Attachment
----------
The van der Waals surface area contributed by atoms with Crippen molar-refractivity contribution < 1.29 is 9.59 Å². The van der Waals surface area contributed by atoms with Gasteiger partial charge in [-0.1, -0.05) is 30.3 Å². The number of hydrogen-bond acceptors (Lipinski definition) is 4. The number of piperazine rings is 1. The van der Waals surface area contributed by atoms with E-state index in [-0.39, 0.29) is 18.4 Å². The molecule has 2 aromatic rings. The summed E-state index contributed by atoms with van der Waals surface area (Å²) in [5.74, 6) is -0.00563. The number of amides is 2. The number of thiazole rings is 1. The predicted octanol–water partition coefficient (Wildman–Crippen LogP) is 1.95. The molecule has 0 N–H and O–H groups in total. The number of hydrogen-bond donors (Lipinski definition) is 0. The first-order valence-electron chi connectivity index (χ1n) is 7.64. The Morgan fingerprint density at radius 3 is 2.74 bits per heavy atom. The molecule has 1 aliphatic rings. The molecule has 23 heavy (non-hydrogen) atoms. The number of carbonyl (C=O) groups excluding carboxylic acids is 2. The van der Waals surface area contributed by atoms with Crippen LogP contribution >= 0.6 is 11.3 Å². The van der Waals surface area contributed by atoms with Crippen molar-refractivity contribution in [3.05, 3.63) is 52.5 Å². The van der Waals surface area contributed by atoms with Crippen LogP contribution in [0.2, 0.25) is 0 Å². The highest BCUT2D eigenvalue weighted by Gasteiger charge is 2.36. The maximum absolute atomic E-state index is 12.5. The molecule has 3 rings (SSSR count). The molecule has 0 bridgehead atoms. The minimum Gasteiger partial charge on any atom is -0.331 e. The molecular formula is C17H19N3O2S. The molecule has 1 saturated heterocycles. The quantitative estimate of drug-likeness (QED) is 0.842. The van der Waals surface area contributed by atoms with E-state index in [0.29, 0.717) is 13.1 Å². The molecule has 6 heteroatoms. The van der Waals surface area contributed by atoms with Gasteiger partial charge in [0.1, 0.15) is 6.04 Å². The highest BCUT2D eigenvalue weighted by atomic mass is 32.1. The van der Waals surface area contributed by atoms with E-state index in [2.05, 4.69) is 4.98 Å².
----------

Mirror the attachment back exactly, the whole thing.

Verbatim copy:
The van der Waals surface area contributed by atoms with Crippen molar-refractivity contribution < 1.29 is 9.59 Å². The van der Waals surface area contributed by atoms with Gasteiger partial charge in [-0.1, -0.05) is 30.3 Å². The number of hydrogen-bond acceptors (Lipinski definition) is 4. The number of piperazine rings is 1. The van der Waals surface area contributed by atoms with E-state index in [-0.39, 0.29) is 18.4 Å². The molecule has 2 aromatic rings. The summed E-state index contributed by atoms with van der Waals surface area (Å²) in [5.74, 6) is -0.00563. The number of amides is 2. The number of thiazole rings is 1. The predicted octanol–water partition coefficient (Wildman–Crippen LogP) is 1.95. The molecule has 0 N–H and O–H groups in total. The number of hydrogen-bond donors (Lipinski definition) is 0. The first-order valence-electron chi connectivity index (χ1n) is 7.64. The Morgan fingerprint density at radius 3 is 2.74 bits per heavy atom. The molecule has 1 aliphatic rings. The molecule has 23 heavy (non-hydrogen) atoms. The number of carbonyl (C=O) groups excluding carboxylic acids is 2. The van der Waals surface area contributed by atoms with Crippen LogP contribution >= 0.6 is 11.3 Å². The van der Waals surface area contributed by atoms with Crippen molar-refractivity contribution in [3.05, 3.63) is 52.5 Å². The van der Waals surface area contributed by atoms with Crippen LogP contribution in [0.2, 0.25) is 0 Å². The highest BCUT2D eigenvalue weighted by Gasteiger charge is 2.36. The maximum absolute atomic E-state index is 12.5. The molecule has 3 rings (SSSR count). The molecule has 0 bridgehead atoms. The minimum Gasteiger partial charge on any atom is -0.331 e. The molecular formula is C17H19N3O2S. The molecule has 1 saturated heterocycles. The quantitative estimate of drug-likeness (QED) is 0.842. The van der Waals surface area contributed by atoms with E-state index in [0.29, 0.717) is 13.1 Å². The molecule has 6 heteroatoms. The van der Waals surface area contributed by atoms with Gasteiger partial charge in [0.1, 0.15) is 6.04 Å². The highest BCUT2D eigenvalue weighted by atomic mass is 32.1. The van der Waals surface area contributed by atoms with E-state index in [2.05, 4.69) is 4.98 Å².